The Three Famous Soldiers is a Bible story about three soldiers who risked their lives to bring King David a drink of water from the well in Bethlehem (while it was occupied by the Philistines). When they gave him the water, he poured it out as an offering to the lord and said that drinking that water would be like drinking the blood of those who risked their lives to get it.

You can purchase the sheet music for Three Famous Soldiers at Tiger Music.

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Youtube – Houston Jazz Musicians

I’ve put together a play list of over 100 Youtube videos by Houston jazz musicians. I hope you enjoy it!

I like to run my Youtube playlists instead of listening to a radio station. With this playlist, I get to listen to my friends. How cool is that?

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Be the Cream, Not the Milk

How can you stay competitive in a market where most teachers are charging less than you are? Should you lower your rates? How will you survive if you charge “too much?”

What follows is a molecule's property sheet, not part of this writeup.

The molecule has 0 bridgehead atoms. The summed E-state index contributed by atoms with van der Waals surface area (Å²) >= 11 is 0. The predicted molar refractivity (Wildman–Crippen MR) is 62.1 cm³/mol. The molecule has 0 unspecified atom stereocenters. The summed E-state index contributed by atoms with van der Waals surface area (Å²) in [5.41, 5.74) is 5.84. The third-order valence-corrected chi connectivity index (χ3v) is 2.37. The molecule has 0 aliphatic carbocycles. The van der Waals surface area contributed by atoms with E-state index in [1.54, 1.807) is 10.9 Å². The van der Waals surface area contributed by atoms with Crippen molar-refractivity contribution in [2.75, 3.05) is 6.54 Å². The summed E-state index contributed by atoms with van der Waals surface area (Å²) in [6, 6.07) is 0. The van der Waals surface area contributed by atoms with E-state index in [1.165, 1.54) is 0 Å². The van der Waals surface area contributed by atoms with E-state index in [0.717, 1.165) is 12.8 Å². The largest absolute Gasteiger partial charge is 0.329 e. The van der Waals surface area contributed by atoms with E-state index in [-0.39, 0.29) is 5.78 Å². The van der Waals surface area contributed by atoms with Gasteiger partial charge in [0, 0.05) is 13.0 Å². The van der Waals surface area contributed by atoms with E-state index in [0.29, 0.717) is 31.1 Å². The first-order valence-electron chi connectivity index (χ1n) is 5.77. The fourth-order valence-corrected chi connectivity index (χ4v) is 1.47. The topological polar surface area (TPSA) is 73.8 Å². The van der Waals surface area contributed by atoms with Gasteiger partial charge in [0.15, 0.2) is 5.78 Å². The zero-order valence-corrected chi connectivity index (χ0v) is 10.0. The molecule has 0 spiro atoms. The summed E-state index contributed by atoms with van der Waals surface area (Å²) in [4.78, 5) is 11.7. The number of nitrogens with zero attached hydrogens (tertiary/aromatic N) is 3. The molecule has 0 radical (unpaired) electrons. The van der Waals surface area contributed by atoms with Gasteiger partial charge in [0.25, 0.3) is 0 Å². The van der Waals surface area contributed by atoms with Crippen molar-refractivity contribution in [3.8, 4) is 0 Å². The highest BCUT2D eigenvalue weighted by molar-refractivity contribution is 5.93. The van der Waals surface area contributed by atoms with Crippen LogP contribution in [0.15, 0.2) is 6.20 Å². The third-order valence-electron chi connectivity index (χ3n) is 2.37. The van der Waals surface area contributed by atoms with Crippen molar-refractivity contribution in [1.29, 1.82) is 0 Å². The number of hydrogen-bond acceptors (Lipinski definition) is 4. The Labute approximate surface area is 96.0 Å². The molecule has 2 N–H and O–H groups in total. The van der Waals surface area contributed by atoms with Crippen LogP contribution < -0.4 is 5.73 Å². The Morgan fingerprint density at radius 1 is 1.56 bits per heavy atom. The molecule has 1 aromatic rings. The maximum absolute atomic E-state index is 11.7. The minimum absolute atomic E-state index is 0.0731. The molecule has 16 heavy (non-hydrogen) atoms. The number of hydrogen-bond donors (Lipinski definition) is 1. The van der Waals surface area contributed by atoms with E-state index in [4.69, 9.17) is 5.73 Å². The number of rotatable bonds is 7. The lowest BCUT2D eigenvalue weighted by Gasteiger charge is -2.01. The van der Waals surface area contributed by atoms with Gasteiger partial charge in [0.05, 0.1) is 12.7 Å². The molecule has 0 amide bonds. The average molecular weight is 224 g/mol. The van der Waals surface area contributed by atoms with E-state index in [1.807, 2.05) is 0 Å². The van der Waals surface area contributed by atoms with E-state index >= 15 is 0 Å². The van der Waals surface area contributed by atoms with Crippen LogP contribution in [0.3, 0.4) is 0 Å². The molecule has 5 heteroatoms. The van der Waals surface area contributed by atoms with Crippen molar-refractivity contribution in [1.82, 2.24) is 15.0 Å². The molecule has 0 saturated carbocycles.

Photo by Pin Lim at Forest Photography

Photo by Pin Lim at Forest Photography

Be the Cream, Not the Milk

I recently posted something on Facebook about the prices some people charge for lessons and one of my friends responded with a question that I would like to answer here, on my blog, instead of directly on Facebook:

I’ve been teaching in C*** ISD for about six years. I raise my rates every couple of years, but I’ve found it difficult to find an area where I’m remaining competitive while not undercutting the other teachers in the area. I’ve been told on many occasions that my services are worth more than I’m charging, but I don’t want to scare away the clientele. Any thoughts? Great post, Eddie! Thanks!

Communicating Value – How to Remain Competitive

I never understood the association between low prices and the word “competitive.” People often say that a lower price is a “competitive” price, but does it really work that way? I believe that the people who are forced to lower their prices do so because they are NOT competitive. If they were competitive, they wouldn’t have needed to lower their prices.

Of course, the problem for them is that there are other people in the market who are charging a lower rate than they are. Rather than think of those rates as being more competitive, why not acknowledge to yourself that this is your opportunity to stand out above the crowd? When your competition lowers their rates, that is a sign that they have lost confidence in their products. Your job, at that point, is to let people know that you are worth the price you charge.

I call this “communicating value.”